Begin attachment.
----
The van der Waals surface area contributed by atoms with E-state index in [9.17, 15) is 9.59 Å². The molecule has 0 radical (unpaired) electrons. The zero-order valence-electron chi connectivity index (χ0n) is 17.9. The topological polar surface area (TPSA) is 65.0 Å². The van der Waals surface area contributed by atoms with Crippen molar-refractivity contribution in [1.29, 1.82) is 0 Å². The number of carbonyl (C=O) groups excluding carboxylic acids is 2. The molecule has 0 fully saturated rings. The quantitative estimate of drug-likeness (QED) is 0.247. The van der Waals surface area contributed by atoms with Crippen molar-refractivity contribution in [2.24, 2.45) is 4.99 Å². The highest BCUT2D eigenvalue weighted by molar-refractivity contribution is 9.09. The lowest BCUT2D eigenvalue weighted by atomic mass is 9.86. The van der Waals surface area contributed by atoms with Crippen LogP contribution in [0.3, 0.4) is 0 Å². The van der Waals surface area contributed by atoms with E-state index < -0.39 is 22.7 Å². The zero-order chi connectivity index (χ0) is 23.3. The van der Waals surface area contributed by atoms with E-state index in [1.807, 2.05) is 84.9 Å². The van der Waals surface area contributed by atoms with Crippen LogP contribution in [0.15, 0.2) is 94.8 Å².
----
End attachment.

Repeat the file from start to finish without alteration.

The van der Waals surface area contributed by atoms with E-state index in [9.17, 15) is 9.59 Å². The molecule has 0 radical (unpaired) electrons. The zero-order valence-electron chi connectivity index (χ0n) is 17.9. The topological polar surface area (TPSA) is 65.0 Å². The van der Waals surface area contributed by atoms with Crippen molar-refractivity contribution in [1.29, 1.82) is 0 Å². The number of carbonyl (C=O) groups excluding carboxylic acids is 2. The molecule has 0 fully saturated rings. The quantitative estimate of drug-likeness (QED) is 0.247. The van der Waals surface area contributed by atoms with Crippen molar-refractivity contribution in [2.24, 2.45) is 4.99 Å². The highest BCUT2D eigenvalue weighted by molar-refractivity contribution is 9.09. The lowest BCUT2D eigenvalue weighted by atomic mass is 9.86. The van der Waals surface area contributed by atoms with Crippen LogP contribution in [0.3, 0.4) is 0 Å². The van der Waals surface area contributed by atoms with E-state index < -0.39 is 22.7 Å². The zero-order chi connectivity index (χ0) is 23.3. The van der Waals surface area contributed by atoms with E-state index in [1.807, 2.05) is 84.9 Å². The van der Waals surface area contributed by atoms with Crippen LogP contribution in [0.15, 0.2) is 94.8 Å².